Summaries of some major industrial accidents

Deepwater Horizon/Macondo:-

(A former employee of Cameron International - who designed and made the BOP - has described this as an 'excellent article'.)
(Note: BOEMRE was renamed the Bureau of Safety and Environmental Enforcement BSEE in 2012.)
4. This article from Offshore magazine (Dec 2016) summarises the new US offshore drilling regulations and their effects on the offshore O&G industry 
5. Despite the major differences between the 2005 BP Texas City accident and Deepwater Horizon, there was always a suspicion that there had to be some sort of corporate common cause between the two events. This has now been identified in the CSB's report volume 3, published 2016. The relevant extract shows that the process safety lessons learned as a result of Texas City had not been applied to the Macondo-Deepwater
Horizon project. 

Fukushima:-

1. 6MB conference presentation on Fukushima and its consequences (November 2011)
2. Journal article Fukushima and its consequences (Nuclear Future, April 2012)
3. Journal article Emergency Planning after Fukushima (Nuclear Future, April 2012)

Ammonium Nitrate accidents:- 

1. An overview of three major accidents (Oppau 1921, Texas City 1947, Toulouse 2001) is available here.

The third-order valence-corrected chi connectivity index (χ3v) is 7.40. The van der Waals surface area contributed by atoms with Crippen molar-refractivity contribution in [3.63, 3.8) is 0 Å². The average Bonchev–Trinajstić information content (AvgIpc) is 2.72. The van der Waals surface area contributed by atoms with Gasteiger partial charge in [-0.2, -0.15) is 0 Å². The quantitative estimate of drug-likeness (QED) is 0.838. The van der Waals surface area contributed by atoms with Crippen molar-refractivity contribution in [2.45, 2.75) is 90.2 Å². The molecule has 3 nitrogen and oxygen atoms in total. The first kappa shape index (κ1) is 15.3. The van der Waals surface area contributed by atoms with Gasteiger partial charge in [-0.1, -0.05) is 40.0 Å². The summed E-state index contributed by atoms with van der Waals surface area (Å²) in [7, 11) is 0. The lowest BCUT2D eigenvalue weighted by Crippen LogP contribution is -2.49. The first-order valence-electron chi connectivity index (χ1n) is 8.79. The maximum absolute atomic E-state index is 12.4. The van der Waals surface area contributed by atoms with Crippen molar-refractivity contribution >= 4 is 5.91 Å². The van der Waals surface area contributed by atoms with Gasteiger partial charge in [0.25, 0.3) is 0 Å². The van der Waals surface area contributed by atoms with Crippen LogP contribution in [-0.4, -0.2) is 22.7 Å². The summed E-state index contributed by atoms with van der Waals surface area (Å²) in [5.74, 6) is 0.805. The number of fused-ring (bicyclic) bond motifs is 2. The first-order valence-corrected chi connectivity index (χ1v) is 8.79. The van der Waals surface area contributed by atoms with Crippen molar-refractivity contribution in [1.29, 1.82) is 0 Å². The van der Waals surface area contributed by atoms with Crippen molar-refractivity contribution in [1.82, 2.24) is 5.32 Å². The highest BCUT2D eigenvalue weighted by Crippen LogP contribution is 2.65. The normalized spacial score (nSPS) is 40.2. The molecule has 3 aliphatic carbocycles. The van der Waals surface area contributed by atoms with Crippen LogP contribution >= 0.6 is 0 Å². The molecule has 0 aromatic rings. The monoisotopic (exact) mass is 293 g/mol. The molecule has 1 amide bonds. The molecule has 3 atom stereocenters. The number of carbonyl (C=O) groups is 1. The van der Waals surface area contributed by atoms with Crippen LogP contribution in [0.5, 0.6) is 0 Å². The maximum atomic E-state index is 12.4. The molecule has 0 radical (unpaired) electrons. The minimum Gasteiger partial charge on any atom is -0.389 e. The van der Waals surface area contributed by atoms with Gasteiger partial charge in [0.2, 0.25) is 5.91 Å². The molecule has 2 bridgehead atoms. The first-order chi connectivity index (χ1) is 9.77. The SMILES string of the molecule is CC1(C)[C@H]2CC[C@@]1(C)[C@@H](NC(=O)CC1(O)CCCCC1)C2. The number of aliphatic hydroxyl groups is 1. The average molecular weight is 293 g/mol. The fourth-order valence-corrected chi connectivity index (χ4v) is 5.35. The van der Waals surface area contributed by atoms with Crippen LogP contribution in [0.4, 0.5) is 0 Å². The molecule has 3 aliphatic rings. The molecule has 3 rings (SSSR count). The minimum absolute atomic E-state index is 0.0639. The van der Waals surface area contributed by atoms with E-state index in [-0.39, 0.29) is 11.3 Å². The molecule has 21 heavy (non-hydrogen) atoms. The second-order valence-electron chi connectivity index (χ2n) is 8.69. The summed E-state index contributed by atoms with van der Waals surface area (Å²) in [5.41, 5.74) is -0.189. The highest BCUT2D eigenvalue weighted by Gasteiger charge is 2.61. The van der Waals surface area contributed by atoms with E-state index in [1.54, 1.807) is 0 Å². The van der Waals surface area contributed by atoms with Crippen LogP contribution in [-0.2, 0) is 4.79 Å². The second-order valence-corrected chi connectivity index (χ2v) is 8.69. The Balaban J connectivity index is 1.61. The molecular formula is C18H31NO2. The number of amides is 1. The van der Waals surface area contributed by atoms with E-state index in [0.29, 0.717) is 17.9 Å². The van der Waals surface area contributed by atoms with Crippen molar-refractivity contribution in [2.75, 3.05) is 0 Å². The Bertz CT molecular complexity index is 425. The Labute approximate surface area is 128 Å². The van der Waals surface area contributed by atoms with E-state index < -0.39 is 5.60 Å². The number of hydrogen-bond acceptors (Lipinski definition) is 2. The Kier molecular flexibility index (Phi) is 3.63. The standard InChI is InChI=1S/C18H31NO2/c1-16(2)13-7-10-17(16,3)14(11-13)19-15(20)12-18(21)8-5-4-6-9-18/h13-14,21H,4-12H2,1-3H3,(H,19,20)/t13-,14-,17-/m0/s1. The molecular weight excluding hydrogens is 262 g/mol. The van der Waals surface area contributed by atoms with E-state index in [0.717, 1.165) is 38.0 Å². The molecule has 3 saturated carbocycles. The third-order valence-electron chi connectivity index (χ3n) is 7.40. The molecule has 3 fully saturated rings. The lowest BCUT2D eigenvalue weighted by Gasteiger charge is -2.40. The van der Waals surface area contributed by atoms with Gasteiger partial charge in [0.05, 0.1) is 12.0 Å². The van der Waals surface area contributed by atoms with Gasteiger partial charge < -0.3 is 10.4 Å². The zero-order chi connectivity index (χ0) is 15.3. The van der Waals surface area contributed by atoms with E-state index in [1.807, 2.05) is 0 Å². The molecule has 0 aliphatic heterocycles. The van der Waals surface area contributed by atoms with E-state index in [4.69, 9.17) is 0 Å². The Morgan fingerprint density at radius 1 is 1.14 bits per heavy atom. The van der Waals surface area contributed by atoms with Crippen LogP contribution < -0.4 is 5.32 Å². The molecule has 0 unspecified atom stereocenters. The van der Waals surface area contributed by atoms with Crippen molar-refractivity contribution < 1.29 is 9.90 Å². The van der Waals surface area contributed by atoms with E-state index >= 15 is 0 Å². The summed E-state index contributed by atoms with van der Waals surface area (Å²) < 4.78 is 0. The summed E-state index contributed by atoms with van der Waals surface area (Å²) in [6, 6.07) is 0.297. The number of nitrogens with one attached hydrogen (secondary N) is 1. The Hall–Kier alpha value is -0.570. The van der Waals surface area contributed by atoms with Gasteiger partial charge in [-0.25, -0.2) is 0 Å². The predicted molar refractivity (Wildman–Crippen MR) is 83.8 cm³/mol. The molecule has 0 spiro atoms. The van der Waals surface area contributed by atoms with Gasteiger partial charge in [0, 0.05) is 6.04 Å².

2. A list of ammonium nitrate accidents (as comprehensive as I can manage) is given here.

  The Kyshtym accident, Chelyabinsk:-
This is an article published in Nuclear Future 2016 about the history of the Mayak plant near Chelyabinsk,
where one of the world's worst nuclear accidents occurred in 1957, that led to mass relocation of people.
The accident was a legacy of the urgency to develop nuclear technology in the post-WW2 era. 

 

The History of Technology and Safety 

This section presents a series of essays about 'how we have learned to control technology'.

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1. Learning from Ignorance is an essay about the development of pressure vessel integrity since the 19th century. Basically, the design and construction of pressure vessels were a long way ahead of the underpinning scientific understanding of metal failure - and there were many serious accidents before the gap between science and engineering was closed.

2. The Second Industrial Revolution presents a very brief history of computer development, and discusses some of the safety issues raised by computers.

 3. The Chernobyl Accident - A Retrospective presents a personal view of the April 1986 accident, its causes and consequences, and the difficulties of managing safety in a totalitarian regime.

4. Situation Awareness and the Human-Machine Interface discusses three commercial aircraft crashes where the crew lost situation awareness. In each case, misleading information from the aircrafts' digital systems confused the pilots in the few minutes they had to make key decisions.

5. Human Behaviour in a Crisis - The Saudia 163 Accident, 1980 describes the horrific accident at Riyadh airport when 301 passengers and crew died on the runway after the plane had landed safely.

6. The Piper Alpha accident in 1988 caused a complete re-baselining of safety management in the North Sea oil and gas industry. The report by Lord Cullen was a model of its kind. This note describes some of the human failings that caused the initial accident and the poor emergency response.